I chose this passage because I believe it is a window into not only the surface symbolism it provide through its own explanation, but as well as deeper, more veiled issue occurring within Aylmer. Stylistically, this passage’s connection between Georgiana’s birthmark and the mortality of humanity kick start our understanding of the deeper meaning of the story. I also think that this passage is written so beautifully, as it employs intensely descriptive vocabulary as well as symbolically meaningful text. Individually, I think it its clear, through the narrator’s outright explanation, that this passage connects Georgia’s flaw with the flaw of life; mortality. However as a small part of a larger story, I think that by linking Georgiana’s mark to life’s temporary nature the passage then leads us deeper and encourages us to connect Aylmer’s fear of physical imperfection with his fear of death.

Georgiana’s birthmark not only represents superficial obsession with perfection, but a more symbolic concealment of Aylmer’s intense fear of death. On a surface level of interpretation, it is clear that the theme of perfectionism runs its course through out this story. While Georgiana is woman of great beauty, her single modest, physical flaw becomes the object of Almer’s fixation. He sees her flaw as a “visible mark of earthly imperfection” and feels as though this “defect” ruins her beauty. He fails to appreciate the internal beauty of his wife, and instead focuses purely on the physical attributes of Georgiana, rather than her inner self and her deep love for him. His addiction to seeking perfection for his wife blinds him from all the good she embodies and offers. His obsession with perfection is foolish and ultimately undermines him, as his accomplishment of flawlessness, or the riddance of his wife’s birthmark, ends up killing her. The passage emphasizes the notion that perfection doesn’t exist, and so when Georgiana’s birthmark disappears and his wife is made perfect, so too does her spirit disappear, as we see that when the “sole token of human imperfect faded form her cheek, the parting breath of the now perfect woman passed into the atmosphere, and her soul, lingering a moment near her husband, took its heavenly flight.”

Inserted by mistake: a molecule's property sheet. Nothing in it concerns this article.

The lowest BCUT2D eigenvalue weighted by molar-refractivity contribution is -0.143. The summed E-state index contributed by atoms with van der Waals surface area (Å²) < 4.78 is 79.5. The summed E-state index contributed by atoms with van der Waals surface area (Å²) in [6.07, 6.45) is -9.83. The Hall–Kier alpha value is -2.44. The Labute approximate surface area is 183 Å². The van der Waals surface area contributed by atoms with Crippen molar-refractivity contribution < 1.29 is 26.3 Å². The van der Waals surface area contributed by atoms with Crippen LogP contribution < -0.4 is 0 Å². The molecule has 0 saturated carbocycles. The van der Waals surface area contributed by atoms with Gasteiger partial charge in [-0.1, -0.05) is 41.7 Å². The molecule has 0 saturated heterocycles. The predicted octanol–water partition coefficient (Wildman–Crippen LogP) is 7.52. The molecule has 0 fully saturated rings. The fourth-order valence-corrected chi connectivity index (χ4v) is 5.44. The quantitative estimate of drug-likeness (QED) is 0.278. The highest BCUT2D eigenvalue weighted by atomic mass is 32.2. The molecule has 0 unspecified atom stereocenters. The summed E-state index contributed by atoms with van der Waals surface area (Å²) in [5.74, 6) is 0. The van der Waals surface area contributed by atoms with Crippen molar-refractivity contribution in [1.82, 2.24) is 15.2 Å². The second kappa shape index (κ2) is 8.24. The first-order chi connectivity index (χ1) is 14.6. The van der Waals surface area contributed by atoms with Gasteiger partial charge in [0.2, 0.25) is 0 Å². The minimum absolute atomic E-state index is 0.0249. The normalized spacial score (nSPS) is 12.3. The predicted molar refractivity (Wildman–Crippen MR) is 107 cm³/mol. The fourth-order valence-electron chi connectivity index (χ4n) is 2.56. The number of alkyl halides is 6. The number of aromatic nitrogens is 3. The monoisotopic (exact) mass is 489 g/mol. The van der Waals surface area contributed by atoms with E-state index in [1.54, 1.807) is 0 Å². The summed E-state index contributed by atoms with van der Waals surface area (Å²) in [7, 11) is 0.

However, Aylmer’s concentration on Georgiana’s blemish is deeper than his foolish desire for unachievable perfection. As written in the quote above, Aylmer himself acknowledges that the birthmark was the “fatal flaw of humanity” as well the “gripe of mortality.” Here we see that Aylmer understands that imperfection symbolizes mortality; he spells this out for us. However, if we go deeper, we realize his deep fear of death. Because Aylmer sees mortality in such a visual form, it becomes the object of his attention about his wife. It scares him to see a physical reminder of mortality, especially one on someone he loves so deeply. It is made clear in the story that “he found this one defect grow more and more intolerable with every moment of their united lives.” The more days that passed during their marriage, the more he noticed and feared her mark. The more time he spent falling in love with this wife, the scarier it became for him to realize that one day the love of his life would die. Therefore, his obsession with ridding his wife of the birthmark was deeper than his search for physical perfection, but instead was a search for immortality. We are told that he believed he could make a “potion” that would enable eternal life, but really, we see that his fascination with immortality is reflected in his fascination with his wife’s birthmark. His fear of death manifests itself into the birthmark on his wife’s cheek. Therefore, in Aylmer’s mind, if he can defeat his wife’s flaw, he can defeat death.

I chose this passage because, after reading and analyzing the story, I personally thought the main essence and meaning of the story was to discover that Aylmer is not so much afraid of the birthmark on his wife’s cheek, which he understands symbolizes the temporary nature of life, but instead the deeper reality and inevitability of death.